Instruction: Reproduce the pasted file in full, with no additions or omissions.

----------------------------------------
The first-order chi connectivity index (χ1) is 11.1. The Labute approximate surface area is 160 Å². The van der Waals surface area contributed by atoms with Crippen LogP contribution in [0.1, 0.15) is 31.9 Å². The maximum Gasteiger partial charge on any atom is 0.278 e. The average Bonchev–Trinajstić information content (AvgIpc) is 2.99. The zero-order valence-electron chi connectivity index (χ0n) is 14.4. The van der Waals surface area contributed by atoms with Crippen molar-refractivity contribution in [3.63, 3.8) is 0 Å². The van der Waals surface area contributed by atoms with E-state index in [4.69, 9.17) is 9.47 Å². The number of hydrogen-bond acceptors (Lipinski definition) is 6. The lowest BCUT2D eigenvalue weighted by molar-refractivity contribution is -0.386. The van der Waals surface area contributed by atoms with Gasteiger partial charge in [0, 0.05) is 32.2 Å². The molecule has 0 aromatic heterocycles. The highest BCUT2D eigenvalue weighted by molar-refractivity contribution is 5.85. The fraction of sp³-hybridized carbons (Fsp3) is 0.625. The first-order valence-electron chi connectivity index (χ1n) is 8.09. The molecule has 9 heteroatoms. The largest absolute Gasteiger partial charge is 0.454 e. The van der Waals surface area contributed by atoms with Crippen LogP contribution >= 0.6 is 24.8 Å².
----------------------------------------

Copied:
The first-order chi connectivity index (χ1) is 11.1. The Labute approximate surface area is 160 Å². The van der Waals surface area contributed by atoms with Crippen LogP contribution in [0.1, 0.15) is 31.9 Å². The maximum Gasteiger partial charge on any atom is 0.278 e. The average Bonchev–Trinajstić information content (AvgIpc) is 2.99. The zero-order valence-electron chi connectivity index (χ0n) is 14.4. The van der Waals surface area contributed by atoms with Crippen molar-refractivity contribution in [3.63, 3.8) is 0 Å². The van der Waals surface area contributed by atoms with E-state index in [4.69, 9.17) is 9.47 Å². The number of hydrogen-bond acceptors (Lipinski definition) is 6. The lowest BCUT2D eigenvalue weighted by molar-refractivity contribution is -0.386. The van der Waals surface area contributed by atoms with Gasteiger partial charge in [0, 0.05) is 32.2 Å². The molecule has 0 aromatic heterocycles. The highest BCUT2D eigenvalue weighted by molar-refractivity contribution is 5.85. The fraction of sp³-hybridized carbons (Fsp3) is 0.625. The first-order valence-electron chi connectivity index (χ1n) is 8.09. The molecule has 9 heteroatoms. The largest absolute Gasteiger partial charge is 0.454 e. The van der Waals surface area contributed by atoms with Crippen LogP contribution >= 0.6 is 24.8 Å².